The war began at 2 pm on October 6. Initial reports from the front suggested that things were going according to plan and that, despite some Egyptian successes here and there, the IDF was holding the line. Early in the morning of the 7th, reports started to arrive indicating that the Syrians were advancing on the Golan Heights. Dayan decided to go to Northern Command to assess the situation. Upon arrival, he found the front commander General Yitzhak Hofi exhausted. Hofi told Dayan the Syrians had breached the lines on the southern Golan and there were no forces with which to stop them. Dayan called the air-force commander Benny Peled and instructed him immediately to send fighter jets to stop the Syrian advance. He also made sure that the only reserve division left would be sent to the Golan.
Dayan then flew to Southern Command headquarters, arriving at noon, and was briefed by the front commander General Shmuel Gonen, who told him he could no longer hold the front and had to retreat to the mountain passes 40 kilometers east of the canal to await the arrival of the reserves. Dayan told him to choose a defensive line wherever he deemed fit.
Visiting the two fronts at their lowest point had a profound effect on Dayan. He returned to Tel Aviv deeply pessimistic about what he had seen. As far as he knew, on both fronts the defensive lines had been penetrated and the air force had failed to neutralize the enemy’s air defenses. He was unaware that at around 3 pm—hours earlier than expected— Ariel Sharon’s reserve division had arrived and the mood at Southern Command and at IDF General Headquarters had changed for the better.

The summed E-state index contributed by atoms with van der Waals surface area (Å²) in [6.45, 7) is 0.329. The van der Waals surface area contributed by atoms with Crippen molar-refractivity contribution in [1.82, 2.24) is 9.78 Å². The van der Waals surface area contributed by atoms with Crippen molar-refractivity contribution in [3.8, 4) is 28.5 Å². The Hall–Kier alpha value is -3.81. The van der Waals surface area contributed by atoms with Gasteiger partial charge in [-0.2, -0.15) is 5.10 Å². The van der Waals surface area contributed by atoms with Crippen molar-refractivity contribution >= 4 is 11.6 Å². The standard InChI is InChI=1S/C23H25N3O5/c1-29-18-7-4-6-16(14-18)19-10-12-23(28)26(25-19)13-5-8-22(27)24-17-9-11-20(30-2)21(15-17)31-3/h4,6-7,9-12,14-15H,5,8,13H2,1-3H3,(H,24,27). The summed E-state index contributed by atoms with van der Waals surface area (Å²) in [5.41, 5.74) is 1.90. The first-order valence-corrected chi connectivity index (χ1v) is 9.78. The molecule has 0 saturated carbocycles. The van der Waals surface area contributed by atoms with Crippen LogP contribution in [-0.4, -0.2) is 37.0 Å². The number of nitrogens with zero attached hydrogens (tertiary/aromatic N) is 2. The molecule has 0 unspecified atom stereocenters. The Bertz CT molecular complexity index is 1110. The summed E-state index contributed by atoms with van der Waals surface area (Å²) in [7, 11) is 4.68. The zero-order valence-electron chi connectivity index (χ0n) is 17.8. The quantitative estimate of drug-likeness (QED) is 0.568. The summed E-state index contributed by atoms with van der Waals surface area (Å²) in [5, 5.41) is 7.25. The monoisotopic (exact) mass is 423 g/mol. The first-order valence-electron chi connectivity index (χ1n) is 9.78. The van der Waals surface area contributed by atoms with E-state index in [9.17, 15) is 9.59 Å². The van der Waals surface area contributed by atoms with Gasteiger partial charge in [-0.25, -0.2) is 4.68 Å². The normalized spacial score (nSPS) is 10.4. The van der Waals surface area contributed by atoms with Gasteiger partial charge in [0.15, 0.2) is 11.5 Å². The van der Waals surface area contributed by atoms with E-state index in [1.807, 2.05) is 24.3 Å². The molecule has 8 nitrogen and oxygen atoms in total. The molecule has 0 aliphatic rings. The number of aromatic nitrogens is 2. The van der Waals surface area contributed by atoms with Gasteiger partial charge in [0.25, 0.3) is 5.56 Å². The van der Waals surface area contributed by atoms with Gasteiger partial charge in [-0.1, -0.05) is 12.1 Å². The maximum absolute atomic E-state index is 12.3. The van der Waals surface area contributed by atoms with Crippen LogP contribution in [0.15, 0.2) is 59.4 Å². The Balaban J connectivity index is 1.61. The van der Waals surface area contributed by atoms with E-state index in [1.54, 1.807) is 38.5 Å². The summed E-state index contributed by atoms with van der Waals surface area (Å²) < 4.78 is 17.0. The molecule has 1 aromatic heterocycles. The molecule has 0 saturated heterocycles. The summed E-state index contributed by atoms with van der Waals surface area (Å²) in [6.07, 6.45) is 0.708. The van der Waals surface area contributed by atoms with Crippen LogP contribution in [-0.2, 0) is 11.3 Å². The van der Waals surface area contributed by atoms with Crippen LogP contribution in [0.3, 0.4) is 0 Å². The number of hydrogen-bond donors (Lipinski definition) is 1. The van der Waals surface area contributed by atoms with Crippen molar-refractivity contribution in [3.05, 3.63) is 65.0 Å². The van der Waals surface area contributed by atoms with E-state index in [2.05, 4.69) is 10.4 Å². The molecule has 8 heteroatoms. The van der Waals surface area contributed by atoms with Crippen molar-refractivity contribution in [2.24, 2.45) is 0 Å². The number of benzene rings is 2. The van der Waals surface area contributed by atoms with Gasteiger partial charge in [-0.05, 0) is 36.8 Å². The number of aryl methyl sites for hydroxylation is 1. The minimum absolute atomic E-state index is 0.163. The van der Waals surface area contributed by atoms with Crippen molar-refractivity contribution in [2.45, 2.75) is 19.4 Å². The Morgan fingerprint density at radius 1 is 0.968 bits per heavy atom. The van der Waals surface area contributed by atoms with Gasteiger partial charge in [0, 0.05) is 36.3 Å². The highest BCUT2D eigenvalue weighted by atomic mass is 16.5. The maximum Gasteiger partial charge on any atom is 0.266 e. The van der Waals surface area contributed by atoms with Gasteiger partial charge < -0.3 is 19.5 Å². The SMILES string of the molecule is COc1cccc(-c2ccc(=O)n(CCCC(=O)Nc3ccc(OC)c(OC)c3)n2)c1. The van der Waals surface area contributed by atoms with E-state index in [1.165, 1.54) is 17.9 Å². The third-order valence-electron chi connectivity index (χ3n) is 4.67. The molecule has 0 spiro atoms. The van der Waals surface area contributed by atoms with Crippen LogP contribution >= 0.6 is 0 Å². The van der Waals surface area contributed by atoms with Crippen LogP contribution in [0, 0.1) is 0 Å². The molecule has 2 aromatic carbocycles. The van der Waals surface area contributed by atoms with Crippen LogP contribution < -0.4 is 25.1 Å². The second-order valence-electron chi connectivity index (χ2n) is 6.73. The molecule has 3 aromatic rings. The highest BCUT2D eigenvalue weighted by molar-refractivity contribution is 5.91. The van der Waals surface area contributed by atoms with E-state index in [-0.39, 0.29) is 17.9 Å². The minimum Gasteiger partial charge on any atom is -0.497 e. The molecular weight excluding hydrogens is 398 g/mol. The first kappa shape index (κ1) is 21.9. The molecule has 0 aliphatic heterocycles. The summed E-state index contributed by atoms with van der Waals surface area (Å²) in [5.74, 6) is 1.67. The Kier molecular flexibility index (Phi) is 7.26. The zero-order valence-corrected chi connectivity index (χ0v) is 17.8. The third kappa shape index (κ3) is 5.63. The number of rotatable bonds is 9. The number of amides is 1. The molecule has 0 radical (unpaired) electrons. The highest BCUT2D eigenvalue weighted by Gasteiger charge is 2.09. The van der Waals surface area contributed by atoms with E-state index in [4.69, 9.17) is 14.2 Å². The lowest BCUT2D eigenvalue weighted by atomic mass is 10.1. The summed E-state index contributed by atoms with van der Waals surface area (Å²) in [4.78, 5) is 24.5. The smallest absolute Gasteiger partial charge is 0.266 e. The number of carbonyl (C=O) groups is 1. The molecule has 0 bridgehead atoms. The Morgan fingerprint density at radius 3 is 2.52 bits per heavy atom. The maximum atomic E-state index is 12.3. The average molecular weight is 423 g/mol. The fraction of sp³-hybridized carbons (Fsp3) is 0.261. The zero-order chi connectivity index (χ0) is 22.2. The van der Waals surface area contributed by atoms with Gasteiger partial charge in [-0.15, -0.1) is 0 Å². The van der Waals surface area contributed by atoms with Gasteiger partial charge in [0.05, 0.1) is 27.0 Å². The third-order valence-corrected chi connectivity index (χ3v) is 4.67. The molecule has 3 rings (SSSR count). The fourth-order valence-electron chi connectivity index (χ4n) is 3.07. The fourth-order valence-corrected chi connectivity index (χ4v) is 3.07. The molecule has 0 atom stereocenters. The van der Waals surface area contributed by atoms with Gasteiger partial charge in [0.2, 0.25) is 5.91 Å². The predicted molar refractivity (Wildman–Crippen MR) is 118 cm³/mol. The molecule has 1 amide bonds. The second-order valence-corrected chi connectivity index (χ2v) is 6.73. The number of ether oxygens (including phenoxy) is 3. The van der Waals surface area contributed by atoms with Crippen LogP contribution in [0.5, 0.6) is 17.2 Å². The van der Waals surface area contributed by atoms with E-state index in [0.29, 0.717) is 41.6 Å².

When he got back from the frontlines to join the cabinet meeting, Dayan did not hide how disturbed he was. His clueless colleagues (including Golda) in the cabinet reacted with shock and disbelief. They were still expecting a Six-Day War scenario. Dayan spoke of a protracted conflict and said the IDF forces would not be able to retake the east bank of the canal. He did not suggest retreating to the middle of the Sinai Peninsula; he only stated that it was possible for the IDF to do so in a worst-case scenario, and that it could then establish a solid defensive line there. Moreover, he did not “suggest exploding a nuclear weapon,” but—according to the only testimony we have on this issue—he proposed discussing how much time and effort it would take to prepare a small nuclear device to demonstrate Israel’s capability, just in case. He also said he would accept a ceasefire if asked. It was not Golda who was worried about materiel but Dayan, who spoke of a long war of attrition and the need for men and resupply.